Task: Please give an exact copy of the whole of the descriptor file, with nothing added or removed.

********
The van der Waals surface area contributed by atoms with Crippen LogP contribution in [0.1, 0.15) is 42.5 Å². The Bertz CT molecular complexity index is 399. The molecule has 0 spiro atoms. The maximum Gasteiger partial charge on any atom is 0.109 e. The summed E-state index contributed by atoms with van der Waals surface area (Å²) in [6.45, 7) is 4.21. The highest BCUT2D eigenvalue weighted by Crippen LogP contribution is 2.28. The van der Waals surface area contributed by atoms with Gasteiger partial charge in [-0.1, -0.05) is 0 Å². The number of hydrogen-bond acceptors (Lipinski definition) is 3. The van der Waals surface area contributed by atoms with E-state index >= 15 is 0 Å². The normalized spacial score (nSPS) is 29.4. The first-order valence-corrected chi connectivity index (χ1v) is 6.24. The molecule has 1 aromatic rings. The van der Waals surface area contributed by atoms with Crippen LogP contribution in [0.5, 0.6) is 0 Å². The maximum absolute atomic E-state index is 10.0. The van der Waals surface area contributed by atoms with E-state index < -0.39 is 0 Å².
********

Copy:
The van der Waals surface area contributed by atoms with Crippen LogP contribution in [0.1, 0.15) is 42.5 Å². The Bertz CT molecular complexity index is 399. The molecule has 0 spiro atoms. The maximum Gasteiger partial charge on any atom is 0.109 e. The summed E-state index contributed by atoms with van der Waals surface area (Å²) in [6.45, 7) is 4.21. The highest BCUT2D eigenvalue weighted by Crippen LogP contribution is 2.28. The van der Waals surface area contributed by atoms with Gasteiger partial charge in [-0.1, -0.05) is 0 Å². The number of hydrogen-bond acceptors (Lipinski definition) is 3. The van der Waals surface area contributed by atoms with E-state index >= 15 is 0 Å². The normalized spacial score (nSPS) is 29.4. The first-order valence-corrected chi connectivity index (χ1v) is 6.24. The molecule has 1 aromatic rings. The van der Waals surface area contributed by atoms with Crippen LogP contribution in [0.5, 0.6) is 0 Å². The maximum absolute atomic E-state index is 10.0. The van der Waals surface area contributed by atoms with E-state index < -0.39 is 0 Å².